Edward James Reed). The "Captain" was commissioned in April 1870, and sank on the night of 6/7 September 1870. She was, as predicted by Robison and Reed, insufficiently stable. "Shortly before "Captain" sank, Childers had moved his son, Midshipman Leonard Childers from Reed's designed HMS Monarch onto Captain; Leonard did not survive." Childers "faced strong criticism following the Court Martial on the loss of "Captain", and attempted to clear his name with a 359 page memorandum, a move described as "dubious public ethics". Vice Admiral Sir [Robert] Spencer Robinson wrote 'His endeavors were directed to throw the blame which might be supposed to attach to himself on those who had throughout expressed their disapproval of such methods of construction'." Childers unfairly blamed Robinson for the loss of the "Captain", and as a result of this Robinson was replaced as Third Lord and Controller of the navy in February 1871. [http://www.pdavis.nl/ShowBiog.php?id=112 Online biography Robert Spencer Robinson] ] "Following the loss of his son and the recriminations that followed, Childers resigned through ill health as First Lord in March 1871." [http://www.hmscaptain.co.uk/Characters/hughchilders.htm HMS Captain website biography of Hugh Childers.] ]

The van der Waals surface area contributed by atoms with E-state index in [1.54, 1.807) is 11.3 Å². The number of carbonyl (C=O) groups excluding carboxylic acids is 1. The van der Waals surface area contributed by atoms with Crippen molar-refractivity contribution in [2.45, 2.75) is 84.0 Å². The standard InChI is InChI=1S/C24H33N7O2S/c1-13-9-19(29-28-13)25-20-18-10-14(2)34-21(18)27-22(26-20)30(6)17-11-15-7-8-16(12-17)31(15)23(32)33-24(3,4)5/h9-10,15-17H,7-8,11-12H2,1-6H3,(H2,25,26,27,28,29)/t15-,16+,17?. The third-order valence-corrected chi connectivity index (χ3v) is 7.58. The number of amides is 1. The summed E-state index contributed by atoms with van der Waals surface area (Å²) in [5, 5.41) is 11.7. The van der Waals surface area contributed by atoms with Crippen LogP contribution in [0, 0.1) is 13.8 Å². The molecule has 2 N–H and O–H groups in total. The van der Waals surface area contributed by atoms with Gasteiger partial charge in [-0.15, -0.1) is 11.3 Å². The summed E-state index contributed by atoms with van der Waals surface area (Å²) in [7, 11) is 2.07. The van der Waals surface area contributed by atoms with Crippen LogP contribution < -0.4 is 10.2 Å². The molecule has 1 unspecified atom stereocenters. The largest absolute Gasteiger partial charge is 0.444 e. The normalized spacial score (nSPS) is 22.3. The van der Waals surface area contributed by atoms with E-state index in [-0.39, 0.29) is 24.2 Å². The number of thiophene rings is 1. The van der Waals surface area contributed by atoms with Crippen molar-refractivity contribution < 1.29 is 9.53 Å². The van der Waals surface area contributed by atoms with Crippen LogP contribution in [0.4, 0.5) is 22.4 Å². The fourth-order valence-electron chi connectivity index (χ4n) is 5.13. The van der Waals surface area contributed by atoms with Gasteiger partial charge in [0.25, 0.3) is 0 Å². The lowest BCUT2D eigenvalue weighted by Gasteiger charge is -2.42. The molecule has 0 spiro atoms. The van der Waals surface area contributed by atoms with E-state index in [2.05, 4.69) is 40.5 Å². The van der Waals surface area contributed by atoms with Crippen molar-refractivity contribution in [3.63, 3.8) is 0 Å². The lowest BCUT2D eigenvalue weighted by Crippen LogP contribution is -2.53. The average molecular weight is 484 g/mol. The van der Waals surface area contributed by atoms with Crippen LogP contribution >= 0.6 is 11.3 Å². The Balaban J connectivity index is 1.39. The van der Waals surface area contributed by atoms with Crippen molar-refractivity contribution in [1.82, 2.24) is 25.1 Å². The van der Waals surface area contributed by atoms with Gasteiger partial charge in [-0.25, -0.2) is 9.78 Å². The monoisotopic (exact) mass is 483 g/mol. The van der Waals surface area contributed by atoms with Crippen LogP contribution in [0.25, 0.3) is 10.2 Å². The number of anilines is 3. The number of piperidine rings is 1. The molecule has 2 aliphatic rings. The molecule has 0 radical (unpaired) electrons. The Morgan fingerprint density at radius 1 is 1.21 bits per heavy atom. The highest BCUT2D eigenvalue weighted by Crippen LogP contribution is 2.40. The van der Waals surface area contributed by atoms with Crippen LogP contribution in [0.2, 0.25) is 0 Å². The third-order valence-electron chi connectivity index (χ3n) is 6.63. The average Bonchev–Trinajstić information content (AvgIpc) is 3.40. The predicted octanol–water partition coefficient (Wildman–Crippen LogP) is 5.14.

Following his resignation he spent some months on the Continent, and recovered sufficiently to take office in 1872 as
Chancellor of the Duchy of Lancaster.
When the Liberals regained power in 1880, Childers was appointed Secretary for War, a position he accepted reluctantly. He therefore had to bear responsibility for cuts in arms expenditure, a policy that provoked controversy when Britain found itself fighting first the Boers in South Africa in 1880 and invading Egypt in 1882.
Childers was also very unpopular with
Horse Guardsfor his reinforcement and expansion of the Cardwell reforms. In 1 May 1881 he passed General Order 41, which made a series of improvements known as the Childers reforms.
Chancellor of the Exchequer
Chancellor of the Exchequerin 1882, a post he had coveted. As such, he attempted to implement a conversion of Consolsin 1884. Although the scheme proved a failure, it paved the way for the subsequent conversion in 1888.
He attempted to resolve a budget shortfall in June 1885 by increasing alcohol duty and
income tax. His budget was rejected by Parliament, and the government - already unpopular due to events in Egypt - was forced out of office. The Earl of Rosebery commented resignedly: "So far as I know the budget is as good a question to go out upon as any other, and Tuesday as good a day."
At the subsequent election in December 1885 Childers lost his Pontefract seat, but returned as an independent
Home Ruler for Edinburgh South (one of the few Liberals who adopted this policy before Gladstone's conversion in 1886).
He then served as